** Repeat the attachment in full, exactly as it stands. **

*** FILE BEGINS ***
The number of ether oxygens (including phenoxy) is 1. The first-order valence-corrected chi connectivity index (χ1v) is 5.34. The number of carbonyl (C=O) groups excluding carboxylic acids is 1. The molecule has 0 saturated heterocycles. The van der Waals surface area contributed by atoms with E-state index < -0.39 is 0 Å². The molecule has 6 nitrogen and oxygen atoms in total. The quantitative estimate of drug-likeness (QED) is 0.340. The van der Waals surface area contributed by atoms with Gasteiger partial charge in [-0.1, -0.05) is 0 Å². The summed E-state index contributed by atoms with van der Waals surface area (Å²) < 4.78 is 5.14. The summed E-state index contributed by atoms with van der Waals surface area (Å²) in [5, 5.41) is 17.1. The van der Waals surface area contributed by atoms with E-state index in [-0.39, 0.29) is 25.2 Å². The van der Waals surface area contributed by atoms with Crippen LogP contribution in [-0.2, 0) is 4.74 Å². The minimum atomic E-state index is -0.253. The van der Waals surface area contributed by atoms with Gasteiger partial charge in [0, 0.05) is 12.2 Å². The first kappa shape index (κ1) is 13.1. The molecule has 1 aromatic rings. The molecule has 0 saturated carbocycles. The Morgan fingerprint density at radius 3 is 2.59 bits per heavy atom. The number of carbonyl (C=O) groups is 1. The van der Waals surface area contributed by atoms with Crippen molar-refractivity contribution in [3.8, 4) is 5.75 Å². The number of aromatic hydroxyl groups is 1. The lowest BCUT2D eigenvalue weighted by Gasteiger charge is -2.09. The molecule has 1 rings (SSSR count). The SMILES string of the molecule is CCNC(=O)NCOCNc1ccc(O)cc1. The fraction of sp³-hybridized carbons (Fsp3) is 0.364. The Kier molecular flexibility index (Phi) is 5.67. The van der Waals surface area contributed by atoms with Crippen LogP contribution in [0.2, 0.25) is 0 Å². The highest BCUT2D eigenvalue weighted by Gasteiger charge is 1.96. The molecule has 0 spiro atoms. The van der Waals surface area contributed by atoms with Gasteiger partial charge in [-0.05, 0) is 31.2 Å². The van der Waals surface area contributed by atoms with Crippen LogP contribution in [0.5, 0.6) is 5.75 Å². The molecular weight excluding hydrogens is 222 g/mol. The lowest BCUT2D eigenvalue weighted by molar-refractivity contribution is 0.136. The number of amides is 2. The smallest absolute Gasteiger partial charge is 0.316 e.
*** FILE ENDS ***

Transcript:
The number of ether oxygens (including phenoxy) is 1. The first-order valence-corrected chi connectivity index (χ1v) is 5.34. The number of carbonyl (C=O) groups excluding carboxylic acids is 1. The molecule has 0 saturated heterocycles. The van der Waals surface area contributed by atoms with E-state index < -0.39 is 0 Å². The molecule has 6 nitrogen and oxygen atoms in total. The quantitative estimate of drug-likeness (QED) is 0.340. The van der Waals surface area contributed by atoms with Gasteiger partial charge in [-0.1, -0.05) is 0 Å². The summed E-state index contributed by atoms with van der Waals surface area (Å²) < 4.78 is 5.14. The summed E-state index contributed by atoms with van der Waals surface area (Å²) in [5, 5.41) is 17.1. The van der Waals surface area contributed by atoms with E-state index in [-0.39, 0.29) is 25.2 Å². The van der Waals surface area contributed by atoms with Crippen LogP contribution in [-0.2, 0) is 4.74 Å². The minimum atomic E-state index is -0.253. The van der Waals surface area contributed by atoms with Gasteiger partial charge in [0, 0.05) is 12.2 Å². The first kappa shape index (κ1) is 13.1. The molecule has 1 aromatic rings. The molecule has 0 saturated carbocycles. The Morgan fingerprint density at radius 3 is 2.59 bits per heavy atom. The number of carbonyl (C=O) groups is 1. The van der Waals surface area contributed by atoms with Crippen molar-refractivity contribution in [3.8, 4) is 5.75 Å². The number of aromatic hydroxyl groups is 1. The lowest BCUT2D eigenvalue weighted by Gasteiger charge is -2.09. The molecule has 1 rings (SSSR count). The SMILES string of the molecule is CCNC(=O)NCOCNc1ccc(O)cc1. The fraction of sp³-hybridized carbons (Fsp3) is 0.364. The Kier molecular flexibility index (Phi) is 5.67. The van der Waals surface area contributed by atoms with Crippen LogP contribution in [0.2, 0.25) is 0 Å². The highest BCUT2D eigenvalue weighted by Gasteiger charge is 1.96. The molecule has 0 spiro atoms. The van der Waals surface area contributed by atoms with Gasteiger partial charge in [-0.05, 0) is 31.2 Å². The van der Waals surface area contributed by atoms with Crippen LogP contribution in [0.5, 0.6) is 5.75 Å². The molecular weight excluding hydrogens is 222 g/mol. The lowest BCUT2D eigenvalue weighted by molar-refractivity contribution is 0.136. The number of amides is 2. The smallest absolute Gasteiger partial charge is 0.316 e.